• English Title: Bayside Shakedown 2

踊る大捜査線 THE MOVIE 2 レインボーブリッジを封鎖せよ! (Bayside Shakedown 2) is a movie that was released in 2003. Originally this film came from a Japanese drama series broadcasted since 1997. Six movies were made in total. The story is about Japanese police in Odaiba, Tokyo. The main character is Shunsaku Aoshima, whom Yuji Oda plays. In the famous scene, he was trying to blockade the Rainbow Bridge, which is located between the isle of Odaiba and Tokyo’s mainland, in order to trap the suspect on Odaiba island. Then, Aoshima figures out that it’s impossible to close the Rainbow Bridge and reports this to the incident room.

  • Japanese Quote: レインボーブリッジ封鎖出来ません。
  • Romanization: Reinbō burijji fūsa dekimasen.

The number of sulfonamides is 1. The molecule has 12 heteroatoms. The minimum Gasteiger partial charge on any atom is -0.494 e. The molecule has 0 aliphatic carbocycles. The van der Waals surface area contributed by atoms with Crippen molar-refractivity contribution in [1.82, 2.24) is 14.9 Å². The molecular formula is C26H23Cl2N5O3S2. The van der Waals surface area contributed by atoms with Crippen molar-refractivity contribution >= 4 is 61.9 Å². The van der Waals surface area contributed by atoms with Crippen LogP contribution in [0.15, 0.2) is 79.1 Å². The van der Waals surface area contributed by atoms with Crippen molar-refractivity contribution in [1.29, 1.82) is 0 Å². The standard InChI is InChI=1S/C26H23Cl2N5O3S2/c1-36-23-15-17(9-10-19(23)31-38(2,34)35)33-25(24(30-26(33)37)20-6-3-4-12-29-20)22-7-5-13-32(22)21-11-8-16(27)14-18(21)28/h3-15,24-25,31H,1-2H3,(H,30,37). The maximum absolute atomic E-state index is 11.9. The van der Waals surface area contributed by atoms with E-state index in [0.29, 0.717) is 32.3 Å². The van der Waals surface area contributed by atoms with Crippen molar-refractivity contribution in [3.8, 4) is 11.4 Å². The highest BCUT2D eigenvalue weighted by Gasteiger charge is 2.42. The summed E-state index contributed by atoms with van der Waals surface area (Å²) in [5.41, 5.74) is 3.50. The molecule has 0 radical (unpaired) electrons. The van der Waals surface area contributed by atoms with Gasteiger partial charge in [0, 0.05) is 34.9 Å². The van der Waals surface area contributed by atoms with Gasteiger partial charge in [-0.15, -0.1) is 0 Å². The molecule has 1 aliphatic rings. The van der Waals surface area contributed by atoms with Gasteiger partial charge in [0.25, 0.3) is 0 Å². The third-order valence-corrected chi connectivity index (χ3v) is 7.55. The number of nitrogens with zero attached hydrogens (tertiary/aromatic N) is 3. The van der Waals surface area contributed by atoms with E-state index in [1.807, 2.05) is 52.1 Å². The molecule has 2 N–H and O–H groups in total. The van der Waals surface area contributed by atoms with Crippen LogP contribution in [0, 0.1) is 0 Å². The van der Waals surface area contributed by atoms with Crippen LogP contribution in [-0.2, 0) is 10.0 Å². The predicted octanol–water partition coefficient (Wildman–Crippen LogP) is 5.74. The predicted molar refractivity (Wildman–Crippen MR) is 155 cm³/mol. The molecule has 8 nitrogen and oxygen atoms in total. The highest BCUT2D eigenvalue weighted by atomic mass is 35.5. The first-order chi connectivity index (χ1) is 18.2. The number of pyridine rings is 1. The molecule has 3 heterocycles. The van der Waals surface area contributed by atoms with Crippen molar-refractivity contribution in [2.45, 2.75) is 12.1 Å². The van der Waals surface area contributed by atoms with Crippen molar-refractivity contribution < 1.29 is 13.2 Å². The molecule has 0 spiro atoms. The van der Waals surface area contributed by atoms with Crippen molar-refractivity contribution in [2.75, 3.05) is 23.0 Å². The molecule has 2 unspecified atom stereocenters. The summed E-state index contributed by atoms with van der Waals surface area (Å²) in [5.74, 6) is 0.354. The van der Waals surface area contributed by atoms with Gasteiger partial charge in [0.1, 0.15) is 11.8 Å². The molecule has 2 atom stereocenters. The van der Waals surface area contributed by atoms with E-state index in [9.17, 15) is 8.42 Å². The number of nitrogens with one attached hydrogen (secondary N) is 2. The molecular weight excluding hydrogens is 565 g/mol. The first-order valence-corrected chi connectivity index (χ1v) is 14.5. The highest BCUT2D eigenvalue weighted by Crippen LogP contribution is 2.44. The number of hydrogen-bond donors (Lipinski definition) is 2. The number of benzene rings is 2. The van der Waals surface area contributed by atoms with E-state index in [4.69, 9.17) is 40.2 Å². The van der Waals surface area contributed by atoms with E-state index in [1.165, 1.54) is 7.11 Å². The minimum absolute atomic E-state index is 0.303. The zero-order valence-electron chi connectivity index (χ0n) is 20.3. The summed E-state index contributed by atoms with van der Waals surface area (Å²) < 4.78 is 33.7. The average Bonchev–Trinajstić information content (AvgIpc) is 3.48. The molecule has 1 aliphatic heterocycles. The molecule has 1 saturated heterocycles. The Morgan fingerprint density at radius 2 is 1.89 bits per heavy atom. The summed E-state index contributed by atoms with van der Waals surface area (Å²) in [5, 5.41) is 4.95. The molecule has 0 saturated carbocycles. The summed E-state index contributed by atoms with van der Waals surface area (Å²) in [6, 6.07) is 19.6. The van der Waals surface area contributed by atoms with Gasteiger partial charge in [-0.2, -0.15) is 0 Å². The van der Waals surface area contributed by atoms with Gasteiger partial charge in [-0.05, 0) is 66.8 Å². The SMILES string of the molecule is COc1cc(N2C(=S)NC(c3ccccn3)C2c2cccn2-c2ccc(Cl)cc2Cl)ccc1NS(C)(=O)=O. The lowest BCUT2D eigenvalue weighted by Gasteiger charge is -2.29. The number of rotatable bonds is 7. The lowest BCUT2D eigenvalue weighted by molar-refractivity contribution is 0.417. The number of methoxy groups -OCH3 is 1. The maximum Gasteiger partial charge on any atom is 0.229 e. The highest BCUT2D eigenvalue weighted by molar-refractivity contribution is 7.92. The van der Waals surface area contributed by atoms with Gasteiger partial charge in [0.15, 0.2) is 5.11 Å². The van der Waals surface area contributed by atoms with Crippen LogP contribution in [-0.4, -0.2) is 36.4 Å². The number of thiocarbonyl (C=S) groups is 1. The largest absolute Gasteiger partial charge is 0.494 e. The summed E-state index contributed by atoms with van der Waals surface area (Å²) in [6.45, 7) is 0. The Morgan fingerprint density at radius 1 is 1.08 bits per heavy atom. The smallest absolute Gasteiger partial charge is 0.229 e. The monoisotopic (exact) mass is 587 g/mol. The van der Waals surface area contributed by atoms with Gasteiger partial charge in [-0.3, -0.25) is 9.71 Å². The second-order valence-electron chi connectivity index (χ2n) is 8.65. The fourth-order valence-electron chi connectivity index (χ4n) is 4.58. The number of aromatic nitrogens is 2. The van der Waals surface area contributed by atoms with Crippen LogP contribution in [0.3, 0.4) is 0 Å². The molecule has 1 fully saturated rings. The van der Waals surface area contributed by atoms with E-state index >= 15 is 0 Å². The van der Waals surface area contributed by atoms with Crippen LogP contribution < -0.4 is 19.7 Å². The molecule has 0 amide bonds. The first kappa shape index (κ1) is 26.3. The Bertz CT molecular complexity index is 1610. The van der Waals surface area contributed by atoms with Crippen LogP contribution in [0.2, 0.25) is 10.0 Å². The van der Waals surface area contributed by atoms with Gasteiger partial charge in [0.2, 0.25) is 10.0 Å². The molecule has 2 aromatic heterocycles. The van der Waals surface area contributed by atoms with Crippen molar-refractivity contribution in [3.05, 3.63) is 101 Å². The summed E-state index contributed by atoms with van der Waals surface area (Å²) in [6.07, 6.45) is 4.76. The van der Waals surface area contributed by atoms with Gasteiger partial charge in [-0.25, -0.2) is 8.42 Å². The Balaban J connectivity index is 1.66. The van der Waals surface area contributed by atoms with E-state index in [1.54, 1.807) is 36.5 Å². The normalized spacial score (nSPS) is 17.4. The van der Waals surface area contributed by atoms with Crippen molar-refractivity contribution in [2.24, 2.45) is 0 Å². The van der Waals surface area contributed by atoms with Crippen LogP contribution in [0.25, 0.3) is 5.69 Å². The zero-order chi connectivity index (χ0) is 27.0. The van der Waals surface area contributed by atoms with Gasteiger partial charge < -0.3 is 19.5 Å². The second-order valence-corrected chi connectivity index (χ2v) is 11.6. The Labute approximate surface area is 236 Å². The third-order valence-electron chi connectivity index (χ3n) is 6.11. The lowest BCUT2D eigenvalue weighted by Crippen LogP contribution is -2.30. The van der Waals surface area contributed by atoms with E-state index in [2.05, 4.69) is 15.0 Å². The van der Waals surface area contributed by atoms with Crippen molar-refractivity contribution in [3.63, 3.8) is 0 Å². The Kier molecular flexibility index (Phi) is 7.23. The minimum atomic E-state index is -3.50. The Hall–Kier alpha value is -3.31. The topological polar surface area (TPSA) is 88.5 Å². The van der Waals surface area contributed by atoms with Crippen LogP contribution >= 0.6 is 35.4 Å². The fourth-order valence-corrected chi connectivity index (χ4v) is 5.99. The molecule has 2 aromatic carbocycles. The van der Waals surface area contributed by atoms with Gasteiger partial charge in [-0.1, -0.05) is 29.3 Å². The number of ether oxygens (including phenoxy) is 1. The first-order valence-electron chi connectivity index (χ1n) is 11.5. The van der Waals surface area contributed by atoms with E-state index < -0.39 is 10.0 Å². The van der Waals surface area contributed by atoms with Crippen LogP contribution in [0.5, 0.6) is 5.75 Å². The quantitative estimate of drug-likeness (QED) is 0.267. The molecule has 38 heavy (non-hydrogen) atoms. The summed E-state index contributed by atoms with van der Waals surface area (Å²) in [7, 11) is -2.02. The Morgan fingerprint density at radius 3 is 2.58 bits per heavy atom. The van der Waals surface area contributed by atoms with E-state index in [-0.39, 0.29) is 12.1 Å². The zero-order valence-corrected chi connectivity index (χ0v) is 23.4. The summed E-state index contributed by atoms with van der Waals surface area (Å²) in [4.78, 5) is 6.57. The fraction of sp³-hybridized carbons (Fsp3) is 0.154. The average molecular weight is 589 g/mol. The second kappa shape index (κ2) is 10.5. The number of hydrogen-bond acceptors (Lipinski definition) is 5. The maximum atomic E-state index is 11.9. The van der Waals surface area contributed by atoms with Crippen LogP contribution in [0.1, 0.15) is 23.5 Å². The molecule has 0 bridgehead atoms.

• Meaning: I cannot blockade the Rainbow Bridge!

One of the most famous quotes is レインボーブリッジ封鎖出来ません, which means “I cannot blockade the Rainbow Bridge!”

How Can Watching Japanese Movies Help you Improve your Japanese?

Watching TV

As mentioned in the beginning, watching movies can increase your exposure to native Japanese, and train your ear to the language’s finer nuances. You will be surprised just how much you will learn by watching movies!To practice your speaking, why not memorize the quotes from these famous Japanese films and TV series. Remember – the more you practice, the closer you’ll come to perfect! At JapanesePod101, we help you reach this goal in fun, effective and easy ways. Practice core vocabulary with learn-on-the-go apps and tools; download thousands of detailed PDF lesson notes, and engage in a lively community of other Japanese language learners and knowledgeable and energetic hosts. Get access to a nearly inexhaustible Lesson Library that allows you to learn the language at the pace that suits you best. Soon you’ll be ready to make your own famous Japanese movie! Start with a bonus, and download the Must-Know Beginner Vocabulary PDF for FREE! (Logged-In Member Only)